I'm LinkedIn and Google-Plussed.

Mail and packages, use maildrop:
Norman Sperling
2625 Alcatraz Avenue #235
Berkeley, CA 94705-2702

cellphone 650 - 200 - 9211
eMail normsperling [at] gmail.com


© Norman Sperling, January 9, 2011

Since the 1990s the spam plague has kept threatening to kill the golden goose of eMail. It's turned a whole lot of people off from using eMail. The goose is not golden any more. Maybe not as debased as brass ... maybe silver.

If eMail is a killer-app, spam is a killer-app-killer. It has spawned a whole industry to fight it. I'm dissatisfied with my operating system because it has so many vulnerabilities
- which force me to buy security software
- which commandeers my computer every morning for its sweep and purge
- which blocks me from using my own machine.

And it's horrendously uneconomic! Spammers may earn less from spam than they force everyone else to spend to counter it.

Suddenly, Symantec says, the volume of spam eMail has plummeted – to less than 1/4 of its August 2010 volume. 3 major botnets they track shut down in late December. Symantec says they don't know where the spammers went.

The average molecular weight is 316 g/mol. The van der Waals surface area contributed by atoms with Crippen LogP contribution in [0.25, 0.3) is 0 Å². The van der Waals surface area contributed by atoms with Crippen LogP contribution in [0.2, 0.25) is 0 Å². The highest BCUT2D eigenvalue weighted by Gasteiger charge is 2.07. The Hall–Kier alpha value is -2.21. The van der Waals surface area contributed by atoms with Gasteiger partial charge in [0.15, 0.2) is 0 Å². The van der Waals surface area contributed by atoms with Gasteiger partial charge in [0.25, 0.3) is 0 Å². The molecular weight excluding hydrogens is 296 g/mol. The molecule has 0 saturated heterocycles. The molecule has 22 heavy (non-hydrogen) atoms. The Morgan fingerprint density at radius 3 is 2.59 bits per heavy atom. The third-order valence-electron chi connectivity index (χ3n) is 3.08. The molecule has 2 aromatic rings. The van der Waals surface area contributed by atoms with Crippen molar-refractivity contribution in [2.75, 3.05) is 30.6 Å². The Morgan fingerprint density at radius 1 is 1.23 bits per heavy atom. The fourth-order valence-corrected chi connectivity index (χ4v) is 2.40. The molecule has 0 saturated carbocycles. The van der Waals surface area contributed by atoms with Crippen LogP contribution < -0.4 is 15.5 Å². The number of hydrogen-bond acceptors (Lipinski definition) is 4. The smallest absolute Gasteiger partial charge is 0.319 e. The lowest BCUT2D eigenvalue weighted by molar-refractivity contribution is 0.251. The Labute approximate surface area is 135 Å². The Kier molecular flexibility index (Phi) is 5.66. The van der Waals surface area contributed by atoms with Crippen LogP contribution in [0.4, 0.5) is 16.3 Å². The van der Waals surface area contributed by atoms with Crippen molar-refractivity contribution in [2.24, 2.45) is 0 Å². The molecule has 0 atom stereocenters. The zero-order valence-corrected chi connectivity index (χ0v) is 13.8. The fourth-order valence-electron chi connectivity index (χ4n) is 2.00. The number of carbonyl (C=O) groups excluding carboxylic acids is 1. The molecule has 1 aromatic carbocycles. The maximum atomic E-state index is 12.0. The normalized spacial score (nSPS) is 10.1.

I think they went into spamming blog comments.

Some blogs have suddenly been inundated by spam comments - Wizbangblog.com reports 100,000 since December 25th. Postings on one local club blog, which typically get 1 to 5 comments over several weeks, suddenly got 9,000 to 35,000 comments in a few days. All the comments I read were spam (I'll never attempt to verify that they all were). That club has turned off public commenting for now. So have other blogs. I never opened public comments for this blog for fear of such unpleasantries; you should eMail instead.

The sudden decline of spam eMail suggests that only a few people cause it. I can't believe that the perpetrators aren't known. Surely the companies and societies and governments that are so pointedly affected have a good idea who's churning this stuff out.

Once they figure out who's responsible, they need to find what influences might weigh most heavily on those spammers. All those groups should act together and summon up sufficient moral, economic, political, and legal weight against the perpetrators to completely turn it off. Not by the heavy-handed methods currently hassling a famous leaker, but by influences carefully tailored to the actual human perpetrators.

Turning spam completely off would liberate the huge amount of money and work that goes into squelching it. Divert those resources to something positive. Alienated users would flock back to eMail.

The Journal of Irreproducible Results
This Book Warps Space and Time
What Your Astronomy Textbook Won't Tell You

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